If you save time. I tried them twice, two different stores because I
thought I'd save time. In both cases, an item would not scan properly and I
ended up having the clerk watching them fix things up. PITA. Our local K
Mart took them out after 3 months.
My peeve with the self serve checkouts are the people who think there is
one line per station. Most stores that I have seen have them in pairs or
sometimes fours and I will queue up for the group with the intent of using
the next one available, and I let anyone coming after me that is my
intent when it is clear they seem to be scoping out one in particular to
One thing that is a Home Depot peeve with these checkouts: never use them
if you have any "bulk" items like screws/fasteners that you bag yourself
and write down the sku number. These have to be entered by the clerk, and
slows down the process making it slower than using a regular checkout.
Grocery stores I have seen with self-serve checkouts let you do this
yourself, but as one HD associate put it, "they don't have contractors
entering the code for galvanized when they are purchasing stainless".
"Never ascribe to malice what can equally be explained by incompetence."
I was in WalMart yesterday. We got in line at the regular checkout and I
watched to see who was last in line for the self checkout to see what the
time difference was. What I saw was a couple of amateurs taking their time,
chatting, looking over the merchandise and in general taking about 50%
longer than the paid clerk. It was a toss up. I beat two of the self check
lines, the other two beat me. One needed assistance and for all I know,
they may still be there. Like most things in like, "it all depends"
The Wal Mart here has a truly stupid thing going on. You know the way some
cash registers make a little beep every time something is scanned, so the
cashier knows it worked? In the store here, they've somehow run that sound
through the PA system over the registers, at rather high volume. Some wanker
must've thought it sounded festive or something. It's intensely annoying.
On Sun, 18 Dec 2005 02:34:59 +0000, email@example.com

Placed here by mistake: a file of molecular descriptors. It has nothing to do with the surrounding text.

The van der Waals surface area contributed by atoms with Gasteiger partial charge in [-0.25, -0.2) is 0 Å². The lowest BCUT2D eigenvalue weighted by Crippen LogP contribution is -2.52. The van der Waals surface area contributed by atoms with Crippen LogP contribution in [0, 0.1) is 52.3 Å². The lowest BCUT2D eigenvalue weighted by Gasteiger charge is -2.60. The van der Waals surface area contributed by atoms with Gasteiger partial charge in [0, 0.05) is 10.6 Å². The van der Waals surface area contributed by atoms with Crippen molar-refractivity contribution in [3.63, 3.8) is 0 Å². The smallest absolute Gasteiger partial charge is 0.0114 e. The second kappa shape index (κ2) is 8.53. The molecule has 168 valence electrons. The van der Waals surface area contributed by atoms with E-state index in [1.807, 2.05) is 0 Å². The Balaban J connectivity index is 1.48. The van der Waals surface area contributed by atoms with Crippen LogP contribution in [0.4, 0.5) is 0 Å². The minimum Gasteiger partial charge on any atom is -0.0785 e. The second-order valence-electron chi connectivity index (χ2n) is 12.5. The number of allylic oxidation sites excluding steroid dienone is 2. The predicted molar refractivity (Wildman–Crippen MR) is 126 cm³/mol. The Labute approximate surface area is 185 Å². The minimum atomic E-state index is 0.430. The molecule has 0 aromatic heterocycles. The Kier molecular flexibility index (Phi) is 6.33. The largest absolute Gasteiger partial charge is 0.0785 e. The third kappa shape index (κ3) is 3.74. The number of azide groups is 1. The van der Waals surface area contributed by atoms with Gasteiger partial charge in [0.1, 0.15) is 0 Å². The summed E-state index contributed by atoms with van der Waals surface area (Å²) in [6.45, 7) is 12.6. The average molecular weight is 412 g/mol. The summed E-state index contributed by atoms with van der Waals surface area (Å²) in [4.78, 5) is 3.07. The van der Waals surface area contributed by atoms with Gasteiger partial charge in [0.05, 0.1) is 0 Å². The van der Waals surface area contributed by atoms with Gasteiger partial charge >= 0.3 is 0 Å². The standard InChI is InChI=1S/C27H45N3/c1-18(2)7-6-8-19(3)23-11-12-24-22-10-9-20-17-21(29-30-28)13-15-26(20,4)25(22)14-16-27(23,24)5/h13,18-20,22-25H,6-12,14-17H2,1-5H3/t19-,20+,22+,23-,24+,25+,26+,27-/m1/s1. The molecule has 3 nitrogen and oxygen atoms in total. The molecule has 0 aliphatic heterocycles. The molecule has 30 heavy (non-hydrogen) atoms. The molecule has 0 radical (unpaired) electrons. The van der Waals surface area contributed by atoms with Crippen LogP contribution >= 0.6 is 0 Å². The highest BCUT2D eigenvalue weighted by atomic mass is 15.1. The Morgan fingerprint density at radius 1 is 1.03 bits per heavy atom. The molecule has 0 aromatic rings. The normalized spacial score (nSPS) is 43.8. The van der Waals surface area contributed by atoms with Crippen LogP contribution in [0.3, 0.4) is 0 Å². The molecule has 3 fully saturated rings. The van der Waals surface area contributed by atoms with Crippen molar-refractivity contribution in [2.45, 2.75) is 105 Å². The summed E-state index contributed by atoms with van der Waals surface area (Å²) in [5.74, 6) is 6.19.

(Calvin Henry-Cotnam) wrote:
Or items that may contain a "security device".
The last time I uses a self-checkout, it was for some LED holiday
lights. It worked OK THAT time.
I go to Wal-Mart a lot (there's a store less than a mile from my
house). I usually avoid the self-checkout. There's too many problems
like those "criminal" devices (the ones they always call "inventory
control", but still make it sound like you're being accused of
something) and various unscannable items.
On 12/10/05 11:13 am Frank Boettcher tossed the following ingredients
into the ever-growing pot of cybersoup:
The DIY checkouts (whether at HD or elsewhere) are in fact one of my pet
peeves: if the item won't scan, there's no way for me to punch in the
UPC. And when I've ripped the UPC code label off a piece of lumber
because I can't get the lumber+label into the scanner's line of sight,
the stupid high-tech-but-brain-dead device keeps telling me to "Place
the item in the bag", as though the only thing anybpody is going to buy
is packages of nails.
Our two closest HD stores have pretty much eliminated checkers and now
rely on DIY checkouts. But fortunately there is a Lowe's much closer,
and a Menard's, and an old-fashioned lumber yard/sawmill.
I also object to DIY checkouts because they are designed to put even
more people out of work. Checkout jobs aren't something that can be
exported to India or Mexico or China, so instead we'll replace them by